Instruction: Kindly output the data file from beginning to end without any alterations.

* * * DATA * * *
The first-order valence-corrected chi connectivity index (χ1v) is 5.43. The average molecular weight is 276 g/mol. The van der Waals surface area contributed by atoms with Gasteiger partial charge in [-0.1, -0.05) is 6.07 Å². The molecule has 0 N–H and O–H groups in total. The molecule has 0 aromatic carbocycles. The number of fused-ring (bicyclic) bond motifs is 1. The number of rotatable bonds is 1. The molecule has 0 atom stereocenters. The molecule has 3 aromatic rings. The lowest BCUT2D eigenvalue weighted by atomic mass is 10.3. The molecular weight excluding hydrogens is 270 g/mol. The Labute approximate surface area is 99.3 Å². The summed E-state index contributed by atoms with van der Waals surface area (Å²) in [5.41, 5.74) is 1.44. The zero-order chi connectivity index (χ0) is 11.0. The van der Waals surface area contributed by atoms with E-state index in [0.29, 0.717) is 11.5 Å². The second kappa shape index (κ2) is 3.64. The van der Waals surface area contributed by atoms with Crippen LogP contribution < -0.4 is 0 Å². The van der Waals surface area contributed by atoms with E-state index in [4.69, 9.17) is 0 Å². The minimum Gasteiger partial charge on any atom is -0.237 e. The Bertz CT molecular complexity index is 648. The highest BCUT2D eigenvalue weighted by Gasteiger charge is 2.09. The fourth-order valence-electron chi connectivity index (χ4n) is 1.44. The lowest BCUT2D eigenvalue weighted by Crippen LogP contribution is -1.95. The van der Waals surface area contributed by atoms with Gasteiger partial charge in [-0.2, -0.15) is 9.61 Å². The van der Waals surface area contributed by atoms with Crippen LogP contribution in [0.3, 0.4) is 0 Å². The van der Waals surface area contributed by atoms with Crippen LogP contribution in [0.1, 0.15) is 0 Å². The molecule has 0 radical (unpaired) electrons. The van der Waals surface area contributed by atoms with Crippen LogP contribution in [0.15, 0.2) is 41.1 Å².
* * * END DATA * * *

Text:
The first-order valence-corrected chi connectivity index (χ1v) is 5.43. The average molecular weight is 276 g/mol. The van der Waals surface area contributed by atoms with Gasteiger partial charge in [-0.1, -0.05) is 6.07 Å². The molecule has 0 N–H and O–H groups in total. The molecule has 0 aromatic carbocycles. The number of fused-ring (bicyclic) bond motifs is 1. The number of rotatable bonds is 1. The molecule has 0 atom stereocenters. The molecule has 3 aromatic rings. The lowest BCUT2D eigenvalue weighted by atomic mass is 10.3. The molecular weight excluding hydrogens is 270 g/mol. The Labute approximate surface area is 99.3 Å². The summed E-state index contributed by atoms with van der Waals surface area (Å²) in [5.41, 5.74) is 1.44. The zero-order chi connectivity index (χ0) is 11.0. The van der Waals surface area contributed by atoms with E-state index in [0.29, 0.717) is 11.5 Å². The second kappa shape index (κ2) is 3.64. The van der Waals surface area contributed by atoms with Crippen LogP contribution < -0.4 is 0 Å². The van der Waals surface area contributed by atoms with E-state index in [4.69, 9.17) is 0 Å². The minimum Gasteiger partial charge on any atom is -0.237 e. The Bertz CT molecular complexity index is 648. The highest BCUT2D eigenvalue weighted by Gasteiger charge is 2.09. The fourth-order valence-electron chi connectivity index (χ4n) is 1.44. The lowest BCUT2D eigenvalue weighted by Crippen LogP contribution is -1.95. The van der Waals surface area contributed by atoms with Gasteiger partial charge in [-0.2, -0.15) is 9.61 Å². The van der Waals surface area contributed by atoms with Crippen LogP contribution in [0.3, 0.4) is 0 Å². The van der Waals surface area contributed by atoms with Crippen LogP contribution in [0.1, 0.15) is 0 Å². The molecule has 0 radical (unpaired) electrons. The van der Waals surface area contributed by atoms with Crippen LogP contribution in [0.15, 0.2) is 41.1 Å².